By Daniel W. Petty
“A sound heart is the life of the flesh: but envy the rottenness of the bones” (Prov. 14:30, KJV). When the Wise Man exhorted, “Keep thy heart” (Prov. 4:23), he was encouraging us to keep ourselves free from evil thoughts and improper attitudes from which all sorts of sinful conduct proceed. A “sound heart” is one that is free from such corruptions as greed, evil desire, resentment, or pride, and is therefore healthy. The heart that is free from envy (“passion,” NASB) is sound in the sense of being at peace with itself. Another good translation is “a tranquil heart” (NASB). There is a connection here noted between tranquility or soundness of heart, and good physical health. Whether the writer of the proverb was speaking entirely metaphorically (e.g., “a sound heart is [like] life to the body,” etc.) is debated. In any case, experience certainly teaches that people who are torn apart from within with envy or resentment toward others are not happy or healthy people; it is to them “rottenness to the bones.” And it is a sin sickness of the soul that can destroy us.
The Hebrew word qinah is found 46 times in the Old Testament, and may be translated “envy,” “jealousy,19 16 zeal.” The New Testament uses two words, primarily, to denote the concept of envy or jealousy. Zelos occurs in its various forms about 28 times, and means “zeal,” “jealousy,” or “envy.” Phthonos is found about ten times as “envy” or “jealousy.” These two Greek words are joined together by Paul in Galatians 5:20-21.
An interesting difference between zelos and phthonos is that the former word is sometimes used in a good sense. In John 2:17, Jesus quoted Psalm 69:9 to say, “Zeal for Thy house will consume me.” Here it referred to His passionate, jealous concern for the temple and its worship. Paul testified of the Jews that they had “a zeal for God, but not in accordance with knowledge” (Rom. 10:2). The Corinthians were noted by Paul for their exemplary zeal in giving, which had stirred up the Macedonians (2 Cor. 9:2). R.C. Trench says, “When zelos is taken in good part, it signifies the honorable emulation, with the consequent imitation, of that which presents itself to the mind’s eye as excellent” (Synonyms of the New Testament, p. 87). As used in this nobler sense, zeal is “that active emulation which grieves, not that another has the good, but that itself has it not; and which, not pausing here, seeks to supply the deficiencies which it finds in itself” (Trench, p. 88).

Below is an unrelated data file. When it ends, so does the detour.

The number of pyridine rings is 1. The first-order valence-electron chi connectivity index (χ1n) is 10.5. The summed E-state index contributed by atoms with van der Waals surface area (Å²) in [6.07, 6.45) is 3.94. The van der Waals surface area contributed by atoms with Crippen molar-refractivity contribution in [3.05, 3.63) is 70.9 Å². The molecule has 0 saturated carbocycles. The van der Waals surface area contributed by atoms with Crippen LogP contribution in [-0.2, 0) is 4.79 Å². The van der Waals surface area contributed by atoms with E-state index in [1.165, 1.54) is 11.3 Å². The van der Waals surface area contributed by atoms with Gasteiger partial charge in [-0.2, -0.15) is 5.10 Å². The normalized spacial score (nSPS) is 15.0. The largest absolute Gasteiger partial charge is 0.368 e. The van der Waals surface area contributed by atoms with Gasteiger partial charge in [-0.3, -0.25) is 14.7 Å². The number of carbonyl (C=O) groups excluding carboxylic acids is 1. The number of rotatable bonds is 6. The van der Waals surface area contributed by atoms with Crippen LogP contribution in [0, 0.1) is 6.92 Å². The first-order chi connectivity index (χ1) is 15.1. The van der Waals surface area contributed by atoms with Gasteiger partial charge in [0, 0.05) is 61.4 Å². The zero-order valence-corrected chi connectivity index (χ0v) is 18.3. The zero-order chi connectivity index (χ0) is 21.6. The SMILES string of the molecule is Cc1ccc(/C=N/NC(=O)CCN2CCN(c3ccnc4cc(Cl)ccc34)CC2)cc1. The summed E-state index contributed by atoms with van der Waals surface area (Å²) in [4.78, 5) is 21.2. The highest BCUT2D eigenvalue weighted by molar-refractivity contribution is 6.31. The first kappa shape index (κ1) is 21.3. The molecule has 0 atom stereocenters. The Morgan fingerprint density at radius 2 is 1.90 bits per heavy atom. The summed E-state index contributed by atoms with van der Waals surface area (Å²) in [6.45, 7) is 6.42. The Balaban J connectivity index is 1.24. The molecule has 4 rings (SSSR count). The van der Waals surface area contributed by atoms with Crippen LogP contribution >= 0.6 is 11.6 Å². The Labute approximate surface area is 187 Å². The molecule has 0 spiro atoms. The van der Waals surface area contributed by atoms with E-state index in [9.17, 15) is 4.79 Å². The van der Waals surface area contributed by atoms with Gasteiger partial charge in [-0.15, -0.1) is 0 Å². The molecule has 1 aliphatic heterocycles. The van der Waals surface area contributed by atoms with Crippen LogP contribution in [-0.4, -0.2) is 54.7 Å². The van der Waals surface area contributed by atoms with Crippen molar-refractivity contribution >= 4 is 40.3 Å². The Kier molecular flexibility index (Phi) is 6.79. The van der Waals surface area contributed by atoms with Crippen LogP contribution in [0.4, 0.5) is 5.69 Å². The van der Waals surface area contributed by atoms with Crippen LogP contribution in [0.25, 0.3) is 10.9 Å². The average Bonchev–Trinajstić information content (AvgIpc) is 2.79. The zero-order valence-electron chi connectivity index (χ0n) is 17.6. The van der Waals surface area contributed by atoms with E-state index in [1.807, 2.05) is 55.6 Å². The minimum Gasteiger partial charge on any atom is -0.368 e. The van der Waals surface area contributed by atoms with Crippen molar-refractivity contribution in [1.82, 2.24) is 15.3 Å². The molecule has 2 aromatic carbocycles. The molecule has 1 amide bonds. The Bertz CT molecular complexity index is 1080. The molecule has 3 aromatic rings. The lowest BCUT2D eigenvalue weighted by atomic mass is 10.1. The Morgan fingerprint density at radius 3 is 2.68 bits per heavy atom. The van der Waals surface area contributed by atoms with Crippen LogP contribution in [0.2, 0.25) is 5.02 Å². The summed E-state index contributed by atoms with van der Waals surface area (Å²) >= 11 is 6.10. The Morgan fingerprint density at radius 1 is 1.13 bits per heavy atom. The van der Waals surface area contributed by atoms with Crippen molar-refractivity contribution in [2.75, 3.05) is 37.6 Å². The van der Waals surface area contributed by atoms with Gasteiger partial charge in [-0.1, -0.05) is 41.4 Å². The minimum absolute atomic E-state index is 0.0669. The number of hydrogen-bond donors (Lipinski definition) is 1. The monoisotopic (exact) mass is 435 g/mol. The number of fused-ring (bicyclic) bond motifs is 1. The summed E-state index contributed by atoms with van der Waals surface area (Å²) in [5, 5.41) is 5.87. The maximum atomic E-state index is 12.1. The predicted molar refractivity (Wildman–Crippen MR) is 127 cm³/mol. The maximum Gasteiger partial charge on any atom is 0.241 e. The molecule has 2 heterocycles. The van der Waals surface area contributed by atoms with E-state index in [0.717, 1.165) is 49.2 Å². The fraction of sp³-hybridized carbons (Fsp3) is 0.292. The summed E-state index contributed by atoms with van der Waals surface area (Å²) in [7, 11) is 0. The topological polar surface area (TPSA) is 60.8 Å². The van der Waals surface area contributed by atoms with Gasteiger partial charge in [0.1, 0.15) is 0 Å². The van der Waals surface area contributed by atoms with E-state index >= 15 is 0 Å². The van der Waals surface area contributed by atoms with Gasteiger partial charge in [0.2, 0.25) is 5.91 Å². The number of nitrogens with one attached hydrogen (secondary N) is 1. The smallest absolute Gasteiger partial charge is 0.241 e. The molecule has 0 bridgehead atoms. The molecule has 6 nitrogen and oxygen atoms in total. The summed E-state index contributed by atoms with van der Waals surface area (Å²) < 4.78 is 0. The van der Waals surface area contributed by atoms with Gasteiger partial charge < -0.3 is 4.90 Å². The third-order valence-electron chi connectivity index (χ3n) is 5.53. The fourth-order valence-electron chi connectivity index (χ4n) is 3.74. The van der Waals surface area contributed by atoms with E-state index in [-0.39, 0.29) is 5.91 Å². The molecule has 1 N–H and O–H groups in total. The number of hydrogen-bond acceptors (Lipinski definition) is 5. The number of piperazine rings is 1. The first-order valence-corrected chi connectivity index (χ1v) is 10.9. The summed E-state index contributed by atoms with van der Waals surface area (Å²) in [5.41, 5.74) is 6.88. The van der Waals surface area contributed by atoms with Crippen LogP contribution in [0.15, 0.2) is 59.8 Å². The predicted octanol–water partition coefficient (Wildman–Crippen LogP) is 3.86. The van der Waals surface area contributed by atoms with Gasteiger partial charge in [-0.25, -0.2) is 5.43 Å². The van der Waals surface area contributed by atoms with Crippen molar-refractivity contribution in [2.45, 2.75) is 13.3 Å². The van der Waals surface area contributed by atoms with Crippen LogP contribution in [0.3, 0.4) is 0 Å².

But zelos is most often used in Scripture to denote that baser passion of jealousy, into which that “active emulation” has degenerated. “Jealousy” and “strife” often are found together as fitting partners (Rom. 13:13; 2 Cor. 12:20; Gal. 5:20). That good which we see in another has become a symbol of resentment, competition, and even enmity.
Phthonos, “envy,” is always used in a bad sense. Vine defines it as a “feeling of displeasure produced by witnessing or hearing of the advantage of prosperity of others.” The distinction, Vine explains, between “envy” and “jealousy,” though very slight, is “that envy desires to deprive another of what he has, jealousy desires to have the same or the same sort of thing for itself.”
The condition of heart we are defining is therefore that feeling of indignation, resentment, or bad feeling that may result from pride, selfish ambition, covetousness, or inordinate competition. We all know what jealousy is because we were all children once, and jealousy is certainly a childish trait. Siblings naturally are jealous of one another, and parents know of the difficulty of trying not to give one child any apparent advantage over the others. Parents also know that as children grow to adulthood, they should learn to overcome such childish jealousy.
But such attitudes continue to linger in us even as adults. Uncontrolled, they are often the cause of the breakdown of marriages, of strife between Christians. The ugly monster of jealousy manifests itself because of some physical or material advantage of others; so-and-so makes more money, etc. It appears because someone was not included in a social activity. People are jealous because of someone else’s talents or abilities, because a good idea was somebody else’s, or because others get to have the “say-so.”